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The Occidentalist


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Celebrating Women’s History Month

The Women in History Club honors the special month for women

  March is recognized nationally as Women’s History Month, a month dedicated to celebrating women’s accomplishments throughout history and the impact that they have had on the world around them. At West, students can celebrate through participating in clubs, reading books and learning more in class. 

  “It is important to honor women who have been underestimated who have worked hard to help the world grow,” freshman and member of Women in History Club Erica Jones said.

  Women in History Club is a group dedicated to learning more about women’s history and positively impacting the community. In honor of Women’s History Month, the club is organizing a tin can drive for March 20th to support an all-female Honor Flight, which is an organization that flies veterans to Washington D.C. in order to see war memorials.

  “[People] can help by donating cans to us. They can also grow in the community by helping women in need. There’s resources like the Women’s Resource Center that you can always help by donating to,” Jones said.

  According to the National Women’s History Museum, the celebration started in California as “Women’s History Week” in the 1970s, during the Women’s Liberation movement. The month of March was chosen to correspond with International Women’s Day, March 8. In 1980, President Jimmy Carter made Women’s History Week a national event. Eventually, Congress passed a law making March Women’s History Month. This corresponds with March 8, which is recognized as Women’s Day globally. There are many ways to become educated about women’s history, whether it’s giving back to women in the community, joining a club, supporting women-owned businesses or simply reading articles online.

  “If they want, they can educate themselves by doing some research if they’re interested, or they can join Women in History Club or help women in their community,” freshman Amelia Verschaeve said.

  West offers a Women in History Club, which promotes the study of impactful female figures in history.

  “Each week, we look at different female historical figures to see how they’ve impacted history, our country and the world. We get to learn about what they did and how they contributed,” Verschaeve said.

  Other groups at West honor Women’s History Month by celebrating the pathways they have opened for girls. Liddie Walski, a freshman and member of the robotics team, said that she is inspired by Ada Lovelace, the inventor of computer coding.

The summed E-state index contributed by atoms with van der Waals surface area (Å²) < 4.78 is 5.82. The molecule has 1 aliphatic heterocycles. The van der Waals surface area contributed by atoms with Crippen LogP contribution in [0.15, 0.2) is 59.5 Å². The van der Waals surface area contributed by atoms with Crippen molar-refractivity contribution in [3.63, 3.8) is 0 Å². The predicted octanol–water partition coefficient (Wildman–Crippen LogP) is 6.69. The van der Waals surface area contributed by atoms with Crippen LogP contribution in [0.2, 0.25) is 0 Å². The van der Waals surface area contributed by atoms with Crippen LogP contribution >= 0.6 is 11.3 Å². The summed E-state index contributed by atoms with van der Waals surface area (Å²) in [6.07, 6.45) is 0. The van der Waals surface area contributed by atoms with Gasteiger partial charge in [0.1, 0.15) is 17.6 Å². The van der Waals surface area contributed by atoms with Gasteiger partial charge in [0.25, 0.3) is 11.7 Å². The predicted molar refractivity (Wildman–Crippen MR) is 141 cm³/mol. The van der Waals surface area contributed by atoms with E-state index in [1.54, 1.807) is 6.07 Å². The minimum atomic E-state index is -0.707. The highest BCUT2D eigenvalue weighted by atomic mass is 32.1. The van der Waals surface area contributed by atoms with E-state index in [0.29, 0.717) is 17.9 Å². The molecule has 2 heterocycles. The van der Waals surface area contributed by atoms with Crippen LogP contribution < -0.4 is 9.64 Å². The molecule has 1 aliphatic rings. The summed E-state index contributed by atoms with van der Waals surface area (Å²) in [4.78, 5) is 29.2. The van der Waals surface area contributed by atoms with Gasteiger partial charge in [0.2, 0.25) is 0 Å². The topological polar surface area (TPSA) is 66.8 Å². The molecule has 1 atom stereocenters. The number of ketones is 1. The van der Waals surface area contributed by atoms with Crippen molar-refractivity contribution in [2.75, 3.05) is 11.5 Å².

“I think it’s very important that people learn about how women have changed the rules and society and have paved their own way. I think it is important for people to recognize how hard women have worked to earn their place and make their way in a man’s world,” Walski said.

  Walski said that she is very grateful for the opportunities she has today and the societal changes that have made those opportunities possible. 

  “I believe it is important that girls are presented with the opportunity to do whatever they want, especially with all of the other clubs in school. There are so many different things that 60 years ago, women wouldn’t have been able to do. I think it’s great that now anybody can do whatever they want,” Walski said.

  Laws such as Title IX have opened up choices for girls like Liddie to participate in different sports and activities that have been traditionally male dominated. Women’s History Month is a time for reflection on how far girls and women have come. One simply has to look at girls playing sports, coding robots or creating research projects on women who have inspired them to witness what might have been laughable only a few generations ago. 

  “Someone who has inspired me is Selena Quintanilla. I think it is really inspiring how she overcame obstacles of all sorts, including her gender, race and wealth. It is just really cool to see how much she succeeded, even though she didn’t grow up with a lot,” Verschaeve said.

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About the Contributors
Aubrey Lawless
Aubrey Lawless, Section Editor, Podcast Coordinator
Aubrey Lawless is a sophomore in her second year of newspaper. She made the decision to take the class because she enjoys writing, editing, and photography as well as being involved in the school community. Aubrey is a staff writer and reporter at the moment, and hopes to continue improving her skills in journalism. Outside of school, she spends a lot of time on the water, with her friends, and with her dogs.
Tessa Gryc
Tessa Gryc, Podcast Coordinator, Photographer
Tessa is a freshman and this is her first year on newspaper as a reporter. She is taking newspaper because she likes to be involved in the community and be aware of current events. In her free time she likes to read, volunteer, and make pottery. She is especially interested in early american history and government.

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